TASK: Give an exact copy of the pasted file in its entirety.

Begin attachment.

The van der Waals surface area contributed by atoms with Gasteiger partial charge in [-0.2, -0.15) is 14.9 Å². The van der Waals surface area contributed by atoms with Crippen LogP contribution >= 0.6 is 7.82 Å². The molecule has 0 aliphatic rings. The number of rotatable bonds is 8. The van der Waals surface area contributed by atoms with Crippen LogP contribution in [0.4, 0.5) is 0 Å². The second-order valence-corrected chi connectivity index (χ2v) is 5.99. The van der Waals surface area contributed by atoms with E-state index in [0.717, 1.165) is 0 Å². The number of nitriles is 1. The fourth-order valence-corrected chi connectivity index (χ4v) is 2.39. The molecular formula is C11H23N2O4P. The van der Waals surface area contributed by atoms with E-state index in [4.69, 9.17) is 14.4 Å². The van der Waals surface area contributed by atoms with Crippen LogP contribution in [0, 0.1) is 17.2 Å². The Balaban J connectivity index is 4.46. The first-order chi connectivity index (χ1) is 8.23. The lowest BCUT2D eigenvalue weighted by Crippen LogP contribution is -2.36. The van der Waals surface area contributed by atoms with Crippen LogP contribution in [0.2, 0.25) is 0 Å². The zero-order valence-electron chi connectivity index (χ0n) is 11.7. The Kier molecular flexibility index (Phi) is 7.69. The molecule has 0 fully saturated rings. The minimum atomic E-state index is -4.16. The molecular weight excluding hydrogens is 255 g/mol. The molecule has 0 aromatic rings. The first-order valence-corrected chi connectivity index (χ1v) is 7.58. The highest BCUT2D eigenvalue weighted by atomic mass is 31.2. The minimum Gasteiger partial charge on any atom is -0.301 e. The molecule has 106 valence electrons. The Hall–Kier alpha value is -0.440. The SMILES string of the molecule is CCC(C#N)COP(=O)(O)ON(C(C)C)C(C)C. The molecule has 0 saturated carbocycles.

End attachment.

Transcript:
The van der Waals surface area contributed by atoms with Gasteiger partial charge in [-0.2, -0.15) is 14.9 Å². The van der Waals surface area contributed by atoms with Crippen LogP contribution >= 0.6 is 7.82 Å². The molecule has 0 aliphatic rings. The number of rotatable bonds is 8. The van der Waals surface area contributed by atoms with Crippen LogP contribution in [0.4, 0.5) is 0 Å². The second-order valence-corrected chi connectivity index (χ2v) is 5.99. The van der Waals surface area contributed by atoms with E-state index in [0.717, 1.165) is 0 Å². The number of nitriles is 1. The fourth-order valence-corrected chi connectivity index (χ4v) is 2.39. The molecular formula is C11H23N2O4P. The van der Waals surface area contributed by atoms with E-state index in [4.69, 9.17) is 14.4 Å². The van der Waals surface area contributed by atoms with Crippen LogP contribution in [0, 0.1) is 17.2 Å². The Balaban J connectivity index is 4.46. The first-order chi connectivity index (χ1) is 8.23. The lowest BCUT2D eigenvalue weighted by Crippen LogP contribution is -2.36. The van der Waals surface area contributed by atoms with Crippen LogP contribution in [0.2, 0.25) is 0 Å². The zero-order valence-electron chi connectivity index (χ0n) is 11.7. The Kier molecular flexibility index (Phi) is 7.69. The molecule has 0 fully saturated rings. The minimum atomic E-state index is -4.16. The molecular weight excluding hydrogens is 255 g/mol. The molecule has 0 aromatic rings. The first-order valence-corrected chi connectivity index (χ1v) is 7.58. The highest BCUT2D eigenvalue weighted by atomic mass is 31.2. The minimum Gasteiger partial charge on any atom is -0.301 e. The molecule has 106 valence electrons. The Hall–Kier alpha value is -0.440. The SMILES string of the molecule is CCC(C#N)COP(=O)(O)ON(C(C)C)C(C)C. The molecule has 0 saturated carbocycles.